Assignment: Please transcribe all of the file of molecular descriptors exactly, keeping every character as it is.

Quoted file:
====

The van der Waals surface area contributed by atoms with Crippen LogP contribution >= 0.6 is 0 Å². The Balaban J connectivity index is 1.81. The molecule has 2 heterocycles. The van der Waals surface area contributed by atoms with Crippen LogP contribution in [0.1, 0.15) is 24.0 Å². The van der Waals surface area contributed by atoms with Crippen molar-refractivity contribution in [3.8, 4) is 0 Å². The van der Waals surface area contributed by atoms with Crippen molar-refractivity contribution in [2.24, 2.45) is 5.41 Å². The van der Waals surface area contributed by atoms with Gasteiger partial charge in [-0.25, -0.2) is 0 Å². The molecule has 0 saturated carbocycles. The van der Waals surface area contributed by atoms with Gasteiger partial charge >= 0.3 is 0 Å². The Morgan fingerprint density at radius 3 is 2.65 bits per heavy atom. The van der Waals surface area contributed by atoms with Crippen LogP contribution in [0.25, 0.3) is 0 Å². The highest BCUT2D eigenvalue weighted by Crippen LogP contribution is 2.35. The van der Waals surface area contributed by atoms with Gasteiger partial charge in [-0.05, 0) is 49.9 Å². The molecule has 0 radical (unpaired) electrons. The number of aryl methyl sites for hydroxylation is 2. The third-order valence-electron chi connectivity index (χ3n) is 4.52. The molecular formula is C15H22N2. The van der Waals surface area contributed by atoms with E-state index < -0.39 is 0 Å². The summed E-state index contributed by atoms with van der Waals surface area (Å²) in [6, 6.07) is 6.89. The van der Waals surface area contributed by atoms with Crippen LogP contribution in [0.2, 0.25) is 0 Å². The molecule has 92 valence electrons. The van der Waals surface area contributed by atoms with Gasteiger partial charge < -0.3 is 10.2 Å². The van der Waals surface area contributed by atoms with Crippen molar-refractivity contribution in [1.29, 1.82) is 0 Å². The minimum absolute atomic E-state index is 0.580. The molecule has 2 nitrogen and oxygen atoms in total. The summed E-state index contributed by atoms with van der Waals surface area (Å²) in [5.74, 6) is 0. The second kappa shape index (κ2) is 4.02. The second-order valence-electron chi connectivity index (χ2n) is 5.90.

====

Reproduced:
The van der Waals surface area contributed by atoms with Crippen LogP contribution >= 0.6 is 0 Å². The Balaban J connectivity index is 1.81. The molecule has 2 heterocycles. The van der Waals surface area contributed by atoms with Crippen LogP contribution in [0.1, 0.15) is 24.0 Å². The van der Waals surface area contributed by atoms with Crippen molar-refractivity contribution in [3.8, 4) is 0 Å². The van der Waals surface area contributed by atoms with Crippen molar-refractivity contribution in [2.24, 2.45) is 5.41 Å². The van der Waals surface area contributed by atoms with Gasteiger partial charge in [-0.25, -0.2) is 0 Å². The molecule has 0 saturated carbocycles. The van der Waals surface area contributed by atoms with Gasteiger partial charge >= 0.3 is 0 Å². The Morgan fingerprint density at radius 3 is 2.65 bits per heavy atom. The van der Waals surface area contributed by atoms with Crippen LogP contribution in [0.25, 0.3) is 0 Å². The highest BCUT2D eigenvalue weighted by Crippen LogP contribution is 2.35. The van der Waals surface area contributed by atoms with Gasteiger partial charge in [-0.05, 0) is 49.9 Å². The molecule has 0 radical (unpaired) electrons. The number of aryl methyl sites for hydroxylation is 2. The third-order valence-electron chi connectivity index (χ3n) is 4.52. The molecular formula is C15H22N2. The van der Waals surface area contributed by atoms with E-state index < -0.39 is 0 Å². The summed E-state index contributed by atoms with van der Waals surface area (Å²) in [6, 6.07) is 6.89. The van der Waals surface area contributed by atoms with Crippen LogP contribution in [0.2, 0.25) is 0 Å². The molecule has 92 valence electrons. The van der Waals surface area contributed by atoms with Gasteiger partial charge < -0.3 is 10.2 Å². The van der Waals surface area contributed by atoms with Crippen molar-refractivity contribution in [1.29, 1.82) is 0 Å². The minimum absolute atomic E-state index is 0.580. The molecule has 2 nitrogen and oxygen atoms in total. The summed E-state index contributed by atoms with van der Waals surface area (Å²) in [5.74, 6) is 0. The second kappa shape index (κ2) is 4.02. The second-order valence-electron chi connectivity index (χ2n) is 5.90.